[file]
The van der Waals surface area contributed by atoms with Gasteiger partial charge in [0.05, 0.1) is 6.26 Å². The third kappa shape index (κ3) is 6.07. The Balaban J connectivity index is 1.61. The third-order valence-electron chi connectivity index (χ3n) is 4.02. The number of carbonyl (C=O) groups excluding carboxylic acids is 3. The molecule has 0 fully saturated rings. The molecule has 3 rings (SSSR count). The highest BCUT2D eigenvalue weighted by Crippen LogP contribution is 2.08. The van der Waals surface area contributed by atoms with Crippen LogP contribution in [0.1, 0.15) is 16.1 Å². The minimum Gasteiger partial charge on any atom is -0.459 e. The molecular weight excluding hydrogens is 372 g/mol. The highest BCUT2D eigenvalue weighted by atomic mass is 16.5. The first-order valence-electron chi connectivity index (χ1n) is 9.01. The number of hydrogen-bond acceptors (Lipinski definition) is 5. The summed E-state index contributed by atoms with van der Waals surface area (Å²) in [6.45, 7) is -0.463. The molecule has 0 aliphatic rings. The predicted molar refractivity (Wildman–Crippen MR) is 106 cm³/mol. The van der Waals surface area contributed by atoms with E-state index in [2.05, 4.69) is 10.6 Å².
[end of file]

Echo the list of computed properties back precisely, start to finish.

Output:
The van der Waals surface area contributed by atoms with Gasteiger partial charge in [0.05, 0.1) is 6.26 Å². The third kappa shape index (κ3) is 6.07. The Balaban J connectivity index is 1.61. The third-order valence-electron chi connectivity index (χ3n) is 4.02. The number of carbonyl (C=O) groups excluding carboxylic acids is 3. The molecule has 0 fully saturated rings. The molecule has 3 rings (SSSR count). The highest BCUT2D eigenvalue weighted by Crippen LogP contribution is 2.08. The van der Waals surface area contributed by atoms with Crippen LogP contribution in [0.1, 0.15) is 16.1 Å². The minimum Gasteiger partial charge on any atom is -0.459 e. The molecular weight excluding hydrogens is 372 g/mol. The highest BCUT2D eigenvalue weighted by atomic mass is 16.5. The first-order valence-electron chi connectivity index (χ1n) is 9.01. The number of hydrogen-bond acceptors (Lipinski definition) is 5. The summed E-state index contributed by atoms with van der Waals surface area (Å²) in [6.45, 7) is -0.463. The molecule has 0 aliphatic rings. The predicted molar refractivity (Wildman–Crippen MR) is 106 cm³/mol. The van der Waals surface area contributed by atoms with E-state index in [2.05, 4.69) is 10.6 Å².